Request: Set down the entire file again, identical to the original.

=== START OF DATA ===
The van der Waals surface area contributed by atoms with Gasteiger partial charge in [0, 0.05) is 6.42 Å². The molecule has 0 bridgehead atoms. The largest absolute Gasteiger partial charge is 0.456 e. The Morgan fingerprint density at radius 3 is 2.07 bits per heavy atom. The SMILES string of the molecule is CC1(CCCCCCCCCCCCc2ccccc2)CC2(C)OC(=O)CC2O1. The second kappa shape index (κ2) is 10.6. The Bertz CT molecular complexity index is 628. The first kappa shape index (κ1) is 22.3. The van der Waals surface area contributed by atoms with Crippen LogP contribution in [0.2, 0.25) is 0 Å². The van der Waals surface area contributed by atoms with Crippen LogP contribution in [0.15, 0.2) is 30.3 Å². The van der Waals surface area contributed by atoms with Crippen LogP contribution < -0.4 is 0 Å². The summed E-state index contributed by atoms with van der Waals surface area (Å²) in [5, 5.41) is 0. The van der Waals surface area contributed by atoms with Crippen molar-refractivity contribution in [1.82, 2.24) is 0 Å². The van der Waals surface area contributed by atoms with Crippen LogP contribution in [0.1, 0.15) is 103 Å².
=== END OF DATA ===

The van der Waals surface area contributed by atoms with Gasteiger partial charge in [0, 0.05) is 6.42 Å². The molecule has 0 bridgehead atoms. The largest absolute Gasteiger partial charge is 0.456 e. The Morgan fingerprint density at radius 3 is 2.07 bits per heavy atom. The SMILES string of the molecule is CC1(CCCCCCCCCCCCc2ccccc2)CC2(C)OC(=O)CC2O1. The second kappa shape index (κ2) is 10.6. The Bertz CT molecular complexity index is 628. The first kappa shape index (κ1) is 22.3. The van der Waals surface area contributed by atoms with Crippen LogP contribution in [0.2, 0.25) is 0 Å². The van der Waals surface area contributed by atoms with Crippen LogP contribution in [0.15, 0.2) is 30.3 Å². The van der Waals surface area contributed by atoms with Crippen LogP contribution < -0.4 is 0 Å². The summed E-state index contributed by atoms with van der Waals surface area (Å²) in [5, 5.41) is 0. The van der Waals surface area contributed by atoms with Crippen molar-refractivity contribution in [1.82, 2.24) is 0 Å². The van der Waals surface area contributed by atoms with Crippen LogP contribution in [0.1, 0.15) is 103 Å².